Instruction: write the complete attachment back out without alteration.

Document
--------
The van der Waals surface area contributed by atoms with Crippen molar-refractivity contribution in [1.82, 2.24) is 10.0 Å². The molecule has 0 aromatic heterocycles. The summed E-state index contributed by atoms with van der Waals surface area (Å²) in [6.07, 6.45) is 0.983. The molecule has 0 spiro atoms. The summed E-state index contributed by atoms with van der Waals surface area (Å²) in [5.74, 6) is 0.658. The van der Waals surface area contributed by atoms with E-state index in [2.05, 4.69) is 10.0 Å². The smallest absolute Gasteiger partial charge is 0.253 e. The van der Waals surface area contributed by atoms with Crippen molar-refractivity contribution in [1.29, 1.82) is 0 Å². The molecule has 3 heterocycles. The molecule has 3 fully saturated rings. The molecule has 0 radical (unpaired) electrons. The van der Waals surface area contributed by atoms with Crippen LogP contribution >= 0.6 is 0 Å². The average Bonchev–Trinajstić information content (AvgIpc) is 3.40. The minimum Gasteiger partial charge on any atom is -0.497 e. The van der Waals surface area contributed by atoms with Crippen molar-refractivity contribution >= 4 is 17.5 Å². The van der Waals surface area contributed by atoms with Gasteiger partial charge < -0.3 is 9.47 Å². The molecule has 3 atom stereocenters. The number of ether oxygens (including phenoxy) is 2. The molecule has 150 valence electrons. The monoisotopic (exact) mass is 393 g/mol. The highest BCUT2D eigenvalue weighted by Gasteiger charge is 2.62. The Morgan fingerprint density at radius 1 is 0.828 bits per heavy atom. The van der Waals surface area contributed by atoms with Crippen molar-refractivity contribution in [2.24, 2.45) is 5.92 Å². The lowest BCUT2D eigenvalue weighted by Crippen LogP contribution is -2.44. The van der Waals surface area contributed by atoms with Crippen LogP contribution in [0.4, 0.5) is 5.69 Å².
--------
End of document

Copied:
The van der Waals surface area contributed by atoms with Crippen molar-refractivity contribution in [1.82, 2.24) is 10.0 Å². The molecule has 0 aromatic heterocycles. The summed E-state index contributed by atoms with van der Waals surface area (Å²) in [6.07, 6.45) is 0.983. The molecule has 0 spiro atoms. The summed E-state index contributed by atoms with van der Waals surface area (Å²) in [5.74, 6) is 0.658. The van der Waals surface area contributed by atoms with E-state index in [2.05, 4.69) is 10.0 Å². The smallest absolute Gasteiger partial charge is 0.253 e. The van der Waals surface area contributed by atoms with Crippen molar-refractivity contribution in [1.29, 1.82) is 0 Å². The molecule has 3 heterocycles. The molecule has 3 fully saturated rings. The molecule has 0 radical (unpaired) electrons. The van der Waals surface area contributed by atoms with Crippen LogP contribution >= 0.6 is 0 Å². The average Bonchev–Trinajstić information content (AvgIpc) is 3.40. The minimum Gasteiger partial charge on any atom is -0.497 e. The van der Waals surface area contributed by atoms with Crippen molar-refractivity contribution >= 4 is 17.5 Å². The van der Waals surface area contributed by atoms with Gasteiger partial charge < -0.3 is 9.47 Å². The molecule has 3 atom stereocenters. The number of ether oxygens (including phenoxy) is 2. The molecule has 150 valence electrons. The monoisotopic (exact) mass is 393 g/mol. The highest BCUT2D eigenvalue weighted by Gasteiger charge is 2.62. The Morgan fingerprint density at radius 1 is 0.828 bits per heavy atom. The van der Waals surface area contributed by atoms with Crippen molar-refractivity contribution in [2.24, 2.45) is 5.92 Å². The lowest BCUT2D eigenvalue weighted by Crippen LogP contribution is -2.44. The van der Waals surface area contributed by atoms with Crippen LogP contribution in [0.4, 0.5) is 5.69 Å².